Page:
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Polly Nor is a freelance illustrator born and raised in London. Her work is a representation of real girls of 21st century as they come: fun-loving, unabashedly sexual, and doing whatever the hell they want—whether that is hanging out with devils, being devils, lazily sex surfing, or having some fun with lava lamps. Her highly sexualised, bold illustrations are satirical observations of societal issues tackling the themes of gender, equality and sexuality. Her prompts to question the ubiquitous male vision (of women),” and offers an “alternative view on sexuality, relationships and emotions from a modern-day female perspective.” she says “the devil sight in my art represents different ideas and stories, usually as a figment of the female’s imagination, a manifestation of her frustrations, emotions and desires.”

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She derives her inspiration for her artwork from “funny texts, angry tweets, memes and selfies” as well as “girl chat.” She graduated from Loughborough University in 2011, and says that her illustrations often begin with a “line of dialogue or image in mind” and then puts her vision to paper, and then digitally colours it. When it comes to the subject of her work, she says, “If you were to write a piece about your feelings on gender issues you would have shit loads of comments calling you out over every detail and people writing insults at you in capital letters YOU ARE SO WRONG U FEMNAZI, I BET YOU ARE FAT, NOBODY WANTS TO HAVE SEX WITH YOU – GET OVER IT. People take what they want from an image but words are very concrete.”

 

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Most of her work delves into sex, and she thinks that “sex is a subject matter that everybody can relate to and connect with on a very intimate level. The ease with which we are now able to access—increasingly hardcore—porn has become formative in the sex lives of young people, complicating an already very complex issue.” Norton talks about the mercurial nature of sex and its relationship with people, and blames “an industry that is created almost entirely by men, for male pleasure alone.” This “warped” representation of sex and what relationships should be like, she feels teaches young girls that “they are submissive, sexual objects for men to leer over, use, and control, and led to believe that their value lies wholly in how sexy they are.” Norton is aware though, of the double standard that exists, when it comes to women owning the agency to their own sexuality; “To make things even more confusing, our society also teaches females that being too sexual is shameful and vulgar. We should look available, but not too easy; we should be flirty, but not too forward; we should have sex, but not with too many people and so on.” These “conflicting pressures” from society and a 21st century young woman’s reaction to it is what Norton aims to depict in her artwork.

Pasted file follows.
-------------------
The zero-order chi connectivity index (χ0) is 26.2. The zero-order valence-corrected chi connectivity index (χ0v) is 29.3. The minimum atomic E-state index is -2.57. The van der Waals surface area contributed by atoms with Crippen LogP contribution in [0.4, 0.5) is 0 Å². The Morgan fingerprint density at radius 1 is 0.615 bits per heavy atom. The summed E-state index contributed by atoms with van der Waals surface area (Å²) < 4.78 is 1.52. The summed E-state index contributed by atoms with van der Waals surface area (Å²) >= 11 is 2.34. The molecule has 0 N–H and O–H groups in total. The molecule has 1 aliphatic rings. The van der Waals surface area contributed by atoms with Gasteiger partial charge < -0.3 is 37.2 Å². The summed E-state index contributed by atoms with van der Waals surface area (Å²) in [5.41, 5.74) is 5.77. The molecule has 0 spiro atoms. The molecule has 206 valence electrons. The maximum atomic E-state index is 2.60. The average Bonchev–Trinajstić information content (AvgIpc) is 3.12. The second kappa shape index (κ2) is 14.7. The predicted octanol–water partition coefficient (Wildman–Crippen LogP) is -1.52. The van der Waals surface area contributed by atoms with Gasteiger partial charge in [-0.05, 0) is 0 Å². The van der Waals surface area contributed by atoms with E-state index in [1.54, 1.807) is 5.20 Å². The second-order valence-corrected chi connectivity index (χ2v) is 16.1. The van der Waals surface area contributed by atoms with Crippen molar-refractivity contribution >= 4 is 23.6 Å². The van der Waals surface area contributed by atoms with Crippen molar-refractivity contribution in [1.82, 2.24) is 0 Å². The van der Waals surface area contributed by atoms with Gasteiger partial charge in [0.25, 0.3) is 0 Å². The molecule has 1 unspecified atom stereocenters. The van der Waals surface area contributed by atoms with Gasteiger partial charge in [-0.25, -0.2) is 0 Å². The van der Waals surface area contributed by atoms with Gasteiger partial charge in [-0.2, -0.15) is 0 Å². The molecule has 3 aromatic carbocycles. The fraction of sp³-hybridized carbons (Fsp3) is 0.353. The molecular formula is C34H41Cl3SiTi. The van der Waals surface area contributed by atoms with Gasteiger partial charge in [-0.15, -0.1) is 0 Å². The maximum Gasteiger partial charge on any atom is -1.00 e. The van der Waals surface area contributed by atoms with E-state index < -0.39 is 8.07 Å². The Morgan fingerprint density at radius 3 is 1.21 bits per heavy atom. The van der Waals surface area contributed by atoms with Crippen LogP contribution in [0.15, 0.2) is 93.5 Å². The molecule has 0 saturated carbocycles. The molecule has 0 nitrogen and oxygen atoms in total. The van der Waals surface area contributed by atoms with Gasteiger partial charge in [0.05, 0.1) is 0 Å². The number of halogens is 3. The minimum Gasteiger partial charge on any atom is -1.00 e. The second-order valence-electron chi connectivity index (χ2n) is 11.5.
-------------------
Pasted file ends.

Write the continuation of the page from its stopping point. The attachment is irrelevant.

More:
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When asked about what all the devils in her work symbolise, she says they “represent the darker side of my characters.” She mentions her father, saying she “subconsciously inherited the devils from him,” since he makes a lot of devil masks and giant devil puppets, with his studio full of them. Norton’s style of art is particular to her, and her inspiration stems from a variety of sources. “I collect old images of Halloween, as well as vintage devil posters and tattoo art. Other than that I’m really into Japanese Shunga [erotica] and spend way too much time on the Internet, which has really influenced my work. Not to sound like a total creep, but my phone is full of screenshots of other people’s selfies, memes and break-up tweets. I draw a lot of inspiration from them.”

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The primary demographic her work is about is the teenage female crowd, and Norton thinks it’s “really cool when random teenage girls comment ‘ME’ or ‘SAME’ when I post my illustrations online, because they are totally meant to be them. I’m glad they get it and can relate. Although having said that nothing can beat an occasional ‘OMG WTF IS THIS?!’”

Norton feels that the art scenario is doing great not just in terms of London, but all over the world, and credits social media with helping artists get the word out on their work. She feels that Instagram, especially, has become a really useful platform for creatives to self publish non-commercial work and get noticed.

This young artist just completed an exhibition at London’s 71A Gallery, titledSorry Grandma . While her own Grandma hasn’t asked her for a print for the mantelpiece yet, Norton still stays hopeful that her cool grandma will ask her for one. Maybe one day.

For more of PollyNor’s work, check out her website here , and her Instagramhere .

All Image Source: PollyNor

2 comments

  1. D

    Polly Nor is a bold illustrator who represent this face of girl in such an open way…

  2. A

    Oh man, this is brilliant, kudos to this amazing artist for putting her foot down and giving stereotypes a kick in the gut!

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